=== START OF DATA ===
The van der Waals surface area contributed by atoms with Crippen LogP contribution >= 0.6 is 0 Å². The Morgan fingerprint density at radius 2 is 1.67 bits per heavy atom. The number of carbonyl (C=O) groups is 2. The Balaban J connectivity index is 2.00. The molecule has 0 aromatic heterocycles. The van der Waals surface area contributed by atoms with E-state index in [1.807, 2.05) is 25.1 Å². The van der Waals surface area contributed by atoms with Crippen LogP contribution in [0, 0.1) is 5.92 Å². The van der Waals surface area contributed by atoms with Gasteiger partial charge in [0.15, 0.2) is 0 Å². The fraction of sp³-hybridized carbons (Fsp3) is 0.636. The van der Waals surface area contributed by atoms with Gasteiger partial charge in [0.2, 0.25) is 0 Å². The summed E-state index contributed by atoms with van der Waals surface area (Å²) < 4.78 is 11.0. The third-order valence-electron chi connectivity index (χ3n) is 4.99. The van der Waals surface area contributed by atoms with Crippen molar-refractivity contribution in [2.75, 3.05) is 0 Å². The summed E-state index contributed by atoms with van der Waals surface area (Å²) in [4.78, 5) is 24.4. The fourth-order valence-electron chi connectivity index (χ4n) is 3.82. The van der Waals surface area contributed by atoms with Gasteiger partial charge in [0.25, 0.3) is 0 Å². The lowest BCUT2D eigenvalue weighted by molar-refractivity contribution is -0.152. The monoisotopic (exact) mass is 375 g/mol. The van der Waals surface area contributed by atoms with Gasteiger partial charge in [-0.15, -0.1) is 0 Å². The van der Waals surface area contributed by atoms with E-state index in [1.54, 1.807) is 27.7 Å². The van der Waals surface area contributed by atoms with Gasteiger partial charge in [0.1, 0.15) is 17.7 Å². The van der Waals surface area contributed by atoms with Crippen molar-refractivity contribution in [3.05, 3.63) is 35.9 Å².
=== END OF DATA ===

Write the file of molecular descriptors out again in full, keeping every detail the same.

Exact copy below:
The van der Waals surface area contributed by atoms with Crippen LogP contribution >= 0.6 is 0 Å². The Morgan fingerprint density at radius 2 is 1.67 bits per heavy atom. The number of carbonyl (C=O) groups is 2. The Balaban J connectivity index is 2.00. The molecule has 0 aromatic heterocycles. The van der Waals surface area contributed by atoms with E-state index in [1.807, 2.05) is 25.1 Å². The van der Waals surface area contributed by atoms with Crippen LogP contribution in [0, 0.1) is 5.92 Å². The van der Waals surface area contributed by atoms with Gasteiger partial charge in [0.15, 0.2) is 0 Å². The fraction of sp³-hybridized carbons (Fsp3) is 0.636. The van der Waals surface area contributed by atoms with Gasteiger partial charge in [0.2, 0.25) is 0 Å². The summed E-state index contributed by atoms with van der Waals surface area (Å²) < 4.78 is 11.0. The third-order valence-electron chi connectivity index (χ3n) is 4.99. The van der Waals surface area contributed by atoms with Crippen molar-refractivity contribution in [2.75, 3.05) is 0 Å². The summed E-state index contributed by atoms with van der Waals surface area (Å²) in [4.78, 5) is 24.4. The fourth-order valence-electron chi connectivity index (χ4n) is 3.82. The van der Waals surface area contributed by atoms with Gasteiger partial charge in [0.25, 0.3) is 0 Å². The lowest BCUT2D eigenvalue weighted by molar-refractivity contribution is -0.152. The monoisotopic (exact) mass is 375 g/mol. The van der Waals surface area contributed by atoms with Gasteiger partial charge in [-0.15, -0.1) is 0 Å². The van der Waals surface area contributed by atoms with E-state index in [1.54, 1.807) is 27.7 Å². The van der Waals surface area contributed by atoms with Gasteiger partial charge in [0.1, 0.15) is 17.7 Å². The van der Waals surface area contributed by atoms with Crippen molar-refractivity contribution in [3.05, 3.63) is 35.9 Å².